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Tuesday, December 21, 2010

Selected Stories:

Tripuraneni Gopichand


1.     Attachment (Mamakaram) [Page No. 13]
2.     Introspection (Atmagatam) [Page No. 21]
3.     Rivalry (Spardha) [Page No. 31]
4.     Obedient Husband (Bharyaloludu) [Page No. 35]
5.     Fear (Bhayam) [Page No. 36]
6.     Bus Halted - Left (Bus Aaagindi – Poindi) [Page No. 38]
7.     Impoverishment (Daridrayam) [Page No. 43]
8.     All in Wives (Bharyallone Undi) [Page No. 48]
9.     Ego (Aham) [Page No. 57]
10.   Neighborhood (Irugu Porugu) [Page No. 58]
11.  The Most Harassed Heart (Peeditha Hridayam) [Page No. 65]
12.   Human Life (Manava Jeevitham) [Page No. 71]
13.   Self-Done (Swayamkrutam) [Page No. 72]
14.  The Retired Ox (Arru Kadigina Eddu) [Page No. 78]
15.   Mother (Amma) [Page No. 84]
16.   It Could Happen Like This (Ila Jarigenu) [Page No. 87]
17.   Me – My Character (Nenu Na Patra) [Page No. 92]
18.  Babul Tree (Thumma Chettu) [Page No. 93]
19.  The Lamp of Hope (Asajyoti) [Page No. 98]
20.  Hindu Chastity (Hindu Pativratyam) [Page No.108]
21.  Suicide (Atmahatya) [Page No. 112]
22.  Sinful Society (Papisti Sangham) [Page No. 117]
23.  Maidservant (Pani Pilla) [Page No. 118]
24.  Elders’ Sayings (Peddala Suddulu) [Page No. 122]
25.  Money! Money! Money! (Dabbu! Dabbu! Dabbu!) [Page No.123]
26.  Fallen Women (Patitalu) [Page No. 127]
27.  Ancestral Property (Pitrarjitam) [Page No. 139]
28.  Sympathy (Sanubhuti)     [Page No. 144]
29.  Fathers, Sons (Thandrulu, Kodukulu) [Page No. 145]
30.  Wife and Husband (Bharya Bhartalu) [Page No. 165]


Tripuraneni Gopichand (1910-62) was a very significant creative writer in Telugu. The popularity and influence of his writings is quite far and wide among the Telugu speaking people.

Though a prolific writer, Gopichand was not carried away by the ruling fashion of story telling, nor did he mechanically repeat himself. On the other hand, his story telling took wings, traversing from villages—farmers, agricultural laborers—to urban middle-class; from communism, rationalism, realism, to naturalism. Most of his stories show with an unsparing realism how the finite man is quite often pitted against heavy nerve-racking odds. His stories are a quest for truth, not power: there is no violence. They present a wide tapestry of human action.

He never entertained the fancy of verbal pyrotechniques. His stories are all about the complexities of ordinary people’s lives narrated with clinical precision, that too, in ordinary language. Some of them depict the agony, anguish, and conflict of the modern and educated middle-class women caught between patriarchy and tradition on the one hand,  and individuality, self-expression and independence on the other.  Suffice it to say, his short stories run quite “tight and nervy as the top string of a violin.”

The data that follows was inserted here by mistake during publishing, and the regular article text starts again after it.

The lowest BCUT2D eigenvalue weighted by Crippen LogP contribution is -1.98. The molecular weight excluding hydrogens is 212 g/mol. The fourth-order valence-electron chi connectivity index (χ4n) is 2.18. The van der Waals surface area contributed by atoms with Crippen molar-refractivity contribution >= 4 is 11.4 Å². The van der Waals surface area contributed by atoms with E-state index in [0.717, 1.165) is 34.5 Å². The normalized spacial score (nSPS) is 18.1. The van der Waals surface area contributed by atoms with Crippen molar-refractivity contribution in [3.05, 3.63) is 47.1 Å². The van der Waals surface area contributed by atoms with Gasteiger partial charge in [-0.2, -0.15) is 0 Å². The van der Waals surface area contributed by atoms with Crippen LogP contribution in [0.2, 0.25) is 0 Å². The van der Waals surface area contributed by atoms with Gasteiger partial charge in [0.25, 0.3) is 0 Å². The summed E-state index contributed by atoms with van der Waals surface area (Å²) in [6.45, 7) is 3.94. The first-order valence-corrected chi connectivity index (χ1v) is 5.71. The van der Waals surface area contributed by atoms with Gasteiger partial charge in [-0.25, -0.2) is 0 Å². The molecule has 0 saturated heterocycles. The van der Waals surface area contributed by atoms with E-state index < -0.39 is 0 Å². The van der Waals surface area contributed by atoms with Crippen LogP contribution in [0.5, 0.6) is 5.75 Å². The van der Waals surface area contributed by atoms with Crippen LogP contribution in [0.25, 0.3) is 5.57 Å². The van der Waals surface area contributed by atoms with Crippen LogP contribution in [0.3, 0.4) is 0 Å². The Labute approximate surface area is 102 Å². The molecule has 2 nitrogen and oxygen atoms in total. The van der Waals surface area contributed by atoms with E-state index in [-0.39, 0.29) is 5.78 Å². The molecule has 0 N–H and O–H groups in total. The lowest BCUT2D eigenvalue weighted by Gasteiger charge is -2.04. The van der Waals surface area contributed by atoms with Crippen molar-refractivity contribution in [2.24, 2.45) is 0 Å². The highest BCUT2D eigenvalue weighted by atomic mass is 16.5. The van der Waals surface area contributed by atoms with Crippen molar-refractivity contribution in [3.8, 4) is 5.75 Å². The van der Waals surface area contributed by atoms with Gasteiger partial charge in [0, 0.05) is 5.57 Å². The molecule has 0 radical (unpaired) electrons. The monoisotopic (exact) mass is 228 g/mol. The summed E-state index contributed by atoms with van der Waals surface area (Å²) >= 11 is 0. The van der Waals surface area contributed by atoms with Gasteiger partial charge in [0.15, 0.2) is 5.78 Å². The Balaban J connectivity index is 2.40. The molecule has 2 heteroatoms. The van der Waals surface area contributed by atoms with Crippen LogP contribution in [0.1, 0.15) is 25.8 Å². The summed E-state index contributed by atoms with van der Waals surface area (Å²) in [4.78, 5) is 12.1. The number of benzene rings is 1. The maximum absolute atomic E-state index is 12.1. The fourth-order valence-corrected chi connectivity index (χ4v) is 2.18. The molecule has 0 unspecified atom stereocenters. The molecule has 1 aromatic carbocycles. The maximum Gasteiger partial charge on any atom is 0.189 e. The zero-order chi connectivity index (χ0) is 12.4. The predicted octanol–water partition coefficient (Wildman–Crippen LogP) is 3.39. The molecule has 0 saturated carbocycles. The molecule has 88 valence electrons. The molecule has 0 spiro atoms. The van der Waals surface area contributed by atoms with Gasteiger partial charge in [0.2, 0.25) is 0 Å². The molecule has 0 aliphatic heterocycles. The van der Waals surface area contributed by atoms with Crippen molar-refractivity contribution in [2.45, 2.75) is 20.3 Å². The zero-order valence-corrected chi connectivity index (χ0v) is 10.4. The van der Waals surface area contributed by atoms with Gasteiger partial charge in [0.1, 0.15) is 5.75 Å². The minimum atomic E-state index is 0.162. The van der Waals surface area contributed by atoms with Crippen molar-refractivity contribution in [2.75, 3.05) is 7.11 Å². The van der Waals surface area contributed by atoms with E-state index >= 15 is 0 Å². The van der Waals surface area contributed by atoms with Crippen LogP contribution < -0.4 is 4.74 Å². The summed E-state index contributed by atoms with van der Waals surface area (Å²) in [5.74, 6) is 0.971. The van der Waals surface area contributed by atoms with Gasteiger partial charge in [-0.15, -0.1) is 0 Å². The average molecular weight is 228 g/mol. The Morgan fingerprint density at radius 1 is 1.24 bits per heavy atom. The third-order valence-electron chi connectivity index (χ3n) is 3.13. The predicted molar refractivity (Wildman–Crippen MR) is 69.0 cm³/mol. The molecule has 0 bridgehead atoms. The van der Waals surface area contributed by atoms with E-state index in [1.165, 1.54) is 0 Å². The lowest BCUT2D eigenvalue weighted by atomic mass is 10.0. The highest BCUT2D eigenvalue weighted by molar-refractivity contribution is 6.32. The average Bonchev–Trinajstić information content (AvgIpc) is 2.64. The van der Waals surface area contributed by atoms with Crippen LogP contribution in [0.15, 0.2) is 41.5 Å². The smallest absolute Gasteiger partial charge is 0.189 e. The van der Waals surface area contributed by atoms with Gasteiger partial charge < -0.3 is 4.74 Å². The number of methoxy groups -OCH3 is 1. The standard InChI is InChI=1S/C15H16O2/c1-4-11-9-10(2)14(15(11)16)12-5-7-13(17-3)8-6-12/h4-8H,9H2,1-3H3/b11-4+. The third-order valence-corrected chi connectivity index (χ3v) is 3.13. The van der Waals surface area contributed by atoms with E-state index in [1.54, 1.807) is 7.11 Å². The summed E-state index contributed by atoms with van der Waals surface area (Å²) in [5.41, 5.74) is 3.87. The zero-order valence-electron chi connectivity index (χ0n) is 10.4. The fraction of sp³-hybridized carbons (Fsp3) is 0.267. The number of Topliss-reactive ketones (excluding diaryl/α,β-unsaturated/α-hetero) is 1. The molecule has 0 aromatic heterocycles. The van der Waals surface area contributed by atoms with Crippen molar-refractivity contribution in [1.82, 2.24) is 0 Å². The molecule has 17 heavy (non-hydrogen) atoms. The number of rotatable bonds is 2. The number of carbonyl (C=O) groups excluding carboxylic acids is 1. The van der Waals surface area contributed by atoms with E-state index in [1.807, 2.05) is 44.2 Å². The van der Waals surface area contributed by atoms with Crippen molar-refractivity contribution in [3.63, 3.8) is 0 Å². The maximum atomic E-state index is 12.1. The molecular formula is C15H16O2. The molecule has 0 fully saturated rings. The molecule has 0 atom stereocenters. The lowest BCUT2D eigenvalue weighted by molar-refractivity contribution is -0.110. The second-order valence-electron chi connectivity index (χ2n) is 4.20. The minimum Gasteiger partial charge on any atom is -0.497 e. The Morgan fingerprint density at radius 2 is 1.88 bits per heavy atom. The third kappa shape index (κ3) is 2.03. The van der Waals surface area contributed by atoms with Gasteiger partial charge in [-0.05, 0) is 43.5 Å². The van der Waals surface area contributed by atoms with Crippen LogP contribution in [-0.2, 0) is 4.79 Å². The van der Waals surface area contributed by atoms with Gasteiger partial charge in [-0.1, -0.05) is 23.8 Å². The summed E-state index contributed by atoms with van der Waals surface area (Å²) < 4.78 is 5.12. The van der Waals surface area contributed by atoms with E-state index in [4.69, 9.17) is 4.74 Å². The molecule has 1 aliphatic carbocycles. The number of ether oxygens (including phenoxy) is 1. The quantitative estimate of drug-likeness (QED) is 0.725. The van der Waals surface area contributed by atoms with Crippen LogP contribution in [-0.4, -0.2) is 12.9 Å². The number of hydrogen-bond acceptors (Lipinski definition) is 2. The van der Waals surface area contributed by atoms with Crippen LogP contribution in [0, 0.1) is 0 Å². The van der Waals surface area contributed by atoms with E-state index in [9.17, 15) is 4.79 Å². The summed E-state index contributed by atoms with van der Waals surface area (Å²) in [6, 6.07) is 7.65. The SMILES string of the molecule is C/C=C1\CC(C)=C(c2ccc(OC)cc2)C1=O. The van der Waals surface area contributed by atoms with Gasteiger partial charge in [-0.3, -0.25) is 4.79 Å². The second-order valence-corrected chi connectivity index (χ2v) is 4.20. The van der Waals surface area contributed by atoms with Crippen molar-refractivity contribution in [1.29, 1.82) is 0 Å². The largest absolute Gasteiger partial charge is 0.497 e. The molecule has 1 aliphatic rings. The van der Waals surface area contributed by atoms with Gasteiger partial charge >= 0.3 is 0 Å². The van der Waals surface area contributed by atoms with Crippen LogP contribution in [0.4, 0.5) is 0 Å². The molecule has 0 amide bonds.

Gopichand’s stories invoke ‘multitudes’— each new reading generates a fresh understanding about humanism and rationalism and yet there remains some certain creative element unexhausted. He writes pithy dialogues leaving much unsaid for the reader to visualize. Yet, they make a powerful impact on the reader.

Reading his stories is sure to lead to enlargement of the boundaries of understanding human behavior, man’s  expectations, limitations thereof, conflicts (both inter and intra), coping or not coping with life’s scaffold, idealism, bravery, temerity, reticence, and whatnot—in short, every nuance of human life and its endeavors.  

A reader of his stories, indeed, experiences a sense of discovering himself. The inexhaustible insights they offer, the fragrance of their originality, their world view invariably leave an indelible mark on the reader. They do not, of course, provide ready-made answers to the problems that man faces today. But certainly they contribute to a profound understanding of the age in which we live.

His stories—told stirringly well—make us aware of our private fears, apprehensions, insecurities, joys and hopes. The ideas behind the story enable a reader to visualize the paradigms of essential human nature and discover the relevance of an idea and the precise significance of every human emotion to better appreciate the human predicament. They simply propel us out of our passivity and inertia into action— action, of course, solely guided by reason.

This book is a collection of selected short stories of Gopichand. By and large all the stories articulate the inherent heterogeneity of existence, and are obsessed with reality. It is hoped that the selection offers a fair representation of his extensive canvas. After all, an anthology is always a reflection of the editor’s choice and always vulnerable to accusations of lack of ‘representativity’. True, another editor might have chosen differently. But the stories included in this collection have to be looked at positively, for they have been chosen with an eye on the underlying statement of each story rather than their readability. In my view, they offer a balanced and objective representation of Gopichand’s literary genius.

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